Exploring the Latest Trends in Web Typography

In the early days of the web, typography tended to be an afterthought. Come to think it, how could it have been anything more? There were just a few standard "web-safe" fonts available and content had to be crammed into tiny, low-resolution screens.

Thankfully, typography has evolved on the web to the point where it is now an essential part of the user experience. With many popular font libraries readily available and designers making a commitment to solid design principles, beautiful type is here to stay.

Let’s check out some of the trends we’re seeing in web typography:

Handwritten

They certainly aren’t grandma’s old Lucida Handwriting type of fonts. Modern handwritten fonts can create a personal touch and a casual feel.

Big Drop

Big Drop

Finn Lough

Finn Lough

EVS

EVS

How I Fight

How I Fight

The University of Sydney

The University of Sydney

Ultra Lightweight

Thin fonts have become a great choice for headings and titles. They can be large, yet subtle elements that won’t overwhelm a design.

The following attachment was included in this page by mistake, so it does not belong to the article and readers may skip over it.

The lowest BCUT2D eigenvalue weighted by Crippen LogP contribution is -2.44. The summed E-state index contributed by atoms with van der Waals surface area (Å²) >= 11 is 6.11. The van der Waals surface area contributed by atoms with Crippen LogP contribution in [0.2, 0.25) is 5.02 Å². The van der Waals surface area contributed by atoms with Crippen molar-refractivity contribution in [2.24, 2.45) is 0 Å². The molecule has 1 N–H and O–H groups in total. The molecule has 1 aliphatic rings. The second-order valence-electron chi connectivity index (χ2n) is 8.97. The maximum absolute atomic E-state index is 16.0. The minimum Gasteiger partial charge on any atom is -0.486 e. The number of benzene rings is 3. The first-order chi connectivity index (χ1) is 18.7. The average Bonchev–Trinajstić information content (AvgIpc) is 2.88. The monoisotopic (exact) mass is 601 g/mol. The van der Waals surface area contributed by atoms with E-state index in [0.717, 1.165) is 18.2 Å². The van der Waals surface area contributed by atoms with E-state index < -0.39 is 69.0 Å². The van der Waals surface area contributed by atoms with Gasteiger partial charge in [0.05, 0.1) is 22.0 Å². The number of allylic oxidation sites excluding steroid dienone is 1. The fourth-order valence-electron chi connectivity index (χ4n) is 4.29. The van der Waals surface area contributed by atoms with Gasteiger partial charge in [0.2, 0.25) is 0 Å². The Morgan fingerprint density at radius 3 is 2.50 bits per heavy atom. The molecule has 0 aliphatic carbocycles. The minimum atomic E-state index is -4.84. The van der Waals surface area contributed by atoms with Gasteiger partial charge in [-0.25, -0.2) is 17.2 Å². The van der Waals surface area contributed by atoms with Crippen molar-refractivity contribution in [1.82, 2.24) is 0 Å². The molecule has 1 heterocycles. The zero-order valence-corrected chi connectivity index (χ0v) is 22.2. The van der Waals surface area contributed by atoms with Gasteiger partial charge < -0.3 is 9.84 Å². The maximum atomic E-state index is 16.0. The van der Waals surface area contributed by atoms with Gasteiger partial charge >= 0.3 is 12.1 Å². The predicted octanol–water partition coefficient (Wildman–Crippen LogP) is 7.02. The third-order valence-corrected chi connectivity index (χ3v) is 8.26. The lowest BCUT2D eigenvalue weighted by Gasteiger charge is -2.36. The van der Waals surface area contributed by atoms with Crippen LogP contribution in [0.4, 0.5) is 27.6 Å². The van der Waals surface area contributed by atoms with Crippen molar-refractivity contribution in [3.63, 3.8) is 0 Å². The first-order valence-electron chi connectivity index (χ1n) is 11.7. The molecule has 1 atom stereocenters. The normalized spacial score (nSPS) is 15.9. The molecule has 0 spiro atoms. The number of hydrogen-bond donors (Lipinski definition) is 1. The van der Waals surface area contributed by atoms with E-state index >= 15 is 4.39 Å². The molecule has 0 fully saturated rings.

Marie Sixtine

Marie Sixtine

Gelateria del Biondo

KRET

KRET

Google Moteur de Réussites Françaises

Google Moteur de Réussites Françaises

CodeTasty

CodeTasty

Serifs

For quite awhile it seemed like serif fonts were relegated to the sidelines. Perhaps it’s because Times New Roman was once so overwhelmingly used as a default. Designers have since moved back to serif fonts as a means to make a statement.

The Loppist

The Loppist

Oribe

Oribe

Benjamin Guedj

Benjamin Guedj

Le 28

Le 28

True Digital

True Digital

Non-Traditional Type

For some brands, a more non-traditional font can help forge a unique identity. Grunge, antique, futuristic and otherwise fun type are being used in captivating ways.

Riccardo Marconato Creative Studio

Riccardo Marconato Creative Studio

ADAMI Culture Experience Days

ADAMI Culture Experience Days

Active Theory

Active Theory

Because Recollection

Because Recollection

SEHSUCHT Berlin

SEHSUCHT Berlin

That’s a Wrap

Great typography can truly set a website apart. As we’ve seen, type can be used to communicate a message or feeling in a simple, yet elegant, manner. Simplicity can indeed be striking.

While we can marvel at specific use cases for big-budget sites, beautiful typography is something that we can (and should) use every day in our designs.

Beyond grand statements, the right type brings readability and usability to all users. It’s about creating an experience that is both beautiful and functional.

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Eric Karkovack is a web designer with well over a decade of experience. You can visit his business site here. In July 2013, Eric released his first eBook: Your Guide to Becoming a Freelance Web Designer. He also has an opinion on just about every subject. You can follow his rants on Twitter @karks88.

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